Directed by: Gore Verbinski

Written by: Ehren Kruger

Starring: Naomi Watts, Martin Henderson, David Dorfman, Jane Alexander, Brian Cox

Rating: [3.5/5]

Ideas deemed scary carry a level of subjectivity as it comes with an individuality of what terrifies each person. A whole list of phobias exists that will undoubtedly cause specific subject matter to impact some more than others, but what gets displayed in The Ring should frighten everyone as it creates a truly terrifying circumstance with a memorable narrative along with it. 

After the mysterious deaths of young girls following them watching a tape, Rachel (Naomi Watts), a journalist goes on the hunt to figure out what caused these tragic events. She finds the tape and watches the disturbing imagery and receives a phone stating she has seven days revealing a terrifying predicament. 

The inherent terror within The Ring comes from how it can happen to anyone and not some predetermined horror specified towards one individual. All it takes to have this terrible affliction placed upon you is watching a tape anyone could theoretically get their hands on. Nothing at all special or destined that allows one to think twice the next time they put in a VHS in their VCR to make sure you’re not accidentally putting in the wrong tape. This concept brings a sense of real fear where you know it’s not real, but in the back of your head you never really want to verify the belief. Something appearing innocuous at first but then unleashes an evil one cannot escape unless making some difficult decisions. The imagery in the tape alone could give some nightmares but what happens to the individuals who watch it with the induced paranoia and fear of what will occur in seven days. 

This conceit became quite the phenomenon at the time and I can surely attest the concept of this feature served as the subject of many nightmares and fear of ever seeing static on a television screen. Others can certainly say the same, which speaks to what The Ring accomplishes. Serving as an American remake of the Japanese film by Hiroshi Takahashi, this feature surely stands as one of the better adaptations of how to take a story from overseas and adjust it to American sensibilities while still keeping the elements that work.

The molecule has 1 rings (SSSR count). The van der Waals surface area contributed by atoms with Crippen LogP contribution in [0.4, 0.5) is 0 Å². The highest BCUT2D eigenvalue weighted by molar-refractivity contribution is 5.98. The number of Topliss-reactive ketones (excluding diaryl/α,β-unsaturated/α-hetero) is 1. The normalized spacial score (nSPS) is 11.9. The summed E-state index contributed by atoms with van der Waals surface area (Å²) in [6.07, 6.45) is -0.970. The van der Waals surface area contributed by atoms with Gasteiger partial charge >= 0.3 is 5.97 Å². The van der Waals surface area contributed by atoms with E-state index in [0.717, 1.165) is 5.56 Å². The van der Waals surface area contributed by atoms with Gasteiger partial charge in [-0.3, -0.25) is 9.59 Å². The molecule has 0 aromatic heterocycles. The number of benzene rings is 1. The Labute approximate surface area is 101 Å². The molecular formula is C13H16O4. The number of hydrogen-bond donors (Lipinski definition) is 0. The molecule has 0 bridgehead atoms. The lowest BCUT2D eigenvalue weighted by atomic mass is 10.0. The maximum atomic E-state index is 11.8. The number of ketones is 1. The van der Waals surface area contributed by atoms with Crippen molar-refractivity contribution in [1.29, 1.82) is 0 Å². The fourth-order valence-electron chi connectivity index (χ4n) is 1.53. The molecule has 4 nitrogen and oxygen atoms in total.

With all of the scares enacted in this feature, it still has an intriguing investigative element to it adding another level of entertainment value. This exists as standard practice for horror films where the central issue comes from something supernatural needing some investigation. The more we learn about it, the truth of the matter gets more terrifying especially when others in her life get intermingled with this tape and its effects. This makes the investigation even more vital. 

As much as the horror of the feature involves terror enacted by a being, the main undercurrent of the narrative centers on parenting. Rachel must combat the troubles of it when her son gets wrapped into this situation but also when we discover the imagery in the videotape and the individuals displayed in it exist and the familial issues involved with it. Certainly indicating the troubles of being a parent, especially when your child has the type of ability displayed by this haunting child, it shows how much the weight of parenting hangs over these characters. It amplifies the danger for more than just how it impacts a parent like Rachel but if the repercussions make their way down to the children as well. 

Naomi Watts’s career, on the whole, feels like a disappointment because of the questionable roles she has taken but this dismay mostly exists because when she gets strong material she shows her incredible talent and shines in ways she always should. Her collaboration with Gore Verbinski in this film allows her to handle the weight of the scares this feature has to offer while also delivering some compelling work with how this mystery operates. 

Terrifying on multiple levels, The Ring takes such a brilliant idea to get under the skin of all who watch it and creates something wholly memorable. The film sets up an intriguing affliction occurring to individuals who simply watch a tape and the clock runs with the limit imposed by the spirit causing all of this harm. You will never look at a VHS tape or static on television the same way as I can truly attest.

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